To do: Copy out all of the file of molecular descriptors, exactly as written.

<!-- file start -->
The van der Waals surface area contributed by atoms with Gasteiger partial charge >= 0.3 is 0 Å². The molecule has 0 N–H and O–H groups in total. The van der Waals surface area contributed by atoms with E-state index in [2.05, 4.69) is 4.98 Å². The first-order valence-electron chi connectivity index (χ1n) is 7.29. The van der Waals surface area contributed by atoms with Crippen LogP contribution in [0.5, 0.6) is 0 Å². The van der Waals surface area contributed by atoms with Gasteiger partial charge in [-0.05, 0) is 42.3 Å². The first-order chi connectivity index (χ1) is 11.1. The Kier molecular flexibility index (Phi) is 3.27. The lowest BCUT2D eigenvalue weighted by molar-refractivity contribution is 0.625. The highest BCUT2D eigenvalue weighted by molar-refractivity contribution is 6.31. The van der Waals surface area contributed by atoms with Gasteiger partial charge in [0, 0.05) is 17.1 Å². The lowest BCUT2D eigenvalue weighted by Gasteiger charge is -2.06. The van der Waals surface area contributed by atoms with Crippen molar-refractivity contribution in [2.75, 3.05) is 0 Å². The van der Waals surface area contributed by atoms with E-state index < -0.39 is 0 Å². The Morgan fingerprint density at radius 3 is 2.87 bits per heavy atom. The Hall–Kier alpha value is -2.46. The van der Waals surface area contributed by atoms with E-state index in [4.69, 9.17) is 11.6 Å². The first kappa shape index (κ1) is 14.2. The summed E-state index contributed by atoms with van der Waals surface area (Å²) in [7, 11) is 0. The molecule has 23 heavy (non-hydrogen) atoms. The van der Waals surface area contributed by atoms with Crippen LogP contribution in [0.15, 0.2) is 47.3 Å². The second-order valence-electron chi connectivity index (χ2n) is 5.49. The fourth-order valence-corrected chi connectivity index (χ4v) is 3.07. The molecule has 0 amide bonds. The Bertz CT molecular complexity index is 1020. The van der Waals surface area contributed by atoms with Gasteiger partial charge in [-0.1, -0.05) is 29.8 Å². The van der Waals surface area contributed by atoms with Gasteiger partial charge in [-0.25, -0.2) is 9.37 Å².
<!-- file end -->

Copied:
The van der Waals surface area contributed by atoms with Gasteiger partial charge >= 0.3 is 0 Å². The molecule has 0 N–H and O–H groups in total. The van der Waals surface area contributed by atoms with E-state index in [2.05, 4.69) is 4.98 Å². The first-order valence-electron chi connectivity index (χ1n) is 7.29. The van der Waals surface area contributed by atoms with Crippen LogP contribution in [0.5, 0.6) is 0 Å². The van der Waals surface area contributed by atoms with Gasteiger partial charge in [-0.05, 0) is 42.3 Å². The first-order chi connectivity index (χ1) is 11.1. The Kier molecular flexibility index (Phi) is 3.27. The lowest BCUT2D eigenvalue weighted by molar-refractivity contribution is 0.625. The highest BCUT2D eigenvalue weighted by molar-refractivity contribution is 6.31. The van der Waals surface area contributed by atoms with Gasteiger partial charge in [0, 0.05) is 17.1 Å². The lowest BCUT2D eigenvalue weighted by Gasteiger charge is -2.06. The van der Waals surface area contributed by atoms with Crippen molar-refractivity contribution in [2.75, 3.05) is 0 Å². The van der Waals surface area contributed by atoms with E-state index < -0.39 is 0 Å². The Morgan fingerprint density at radius 3 is 2.87 bits per heavy atom. The Hall–Kier alpha value is -2.46. The van der Waals surface area contributed by atoms with E-state index in [4.69, 9.17) is 11.6 Å². The first kappa shape index (κ1) is 14.2. The summed E-state index contributed by atoms with van der Waals surface area (Å²) in [7, 11) is 0. The molecule has 23 heavy (non-hydrogen) atoms. The van der Waals surface area contributed by atoms with Crippen LogP contribution in [0.15, 0.2) is 47.3 Å². The second-order valence-electron chi connectivity index (χ2n) is 5.49. The fourth-order valence-corrected chi connectivity index (χ4v) is 3.07. The molecule has 0 amide bonds. The Bertz CT molecular complexity index is 1020. The van der Waals surface area contributed by atoms with Gasteiger partial charge in [-0.1, -0.05) is 29.8 Å². The van der Waals surface area contributed by atoms with Gasteiger partial charge in [-0.25, -0.2) is 9.37 Å².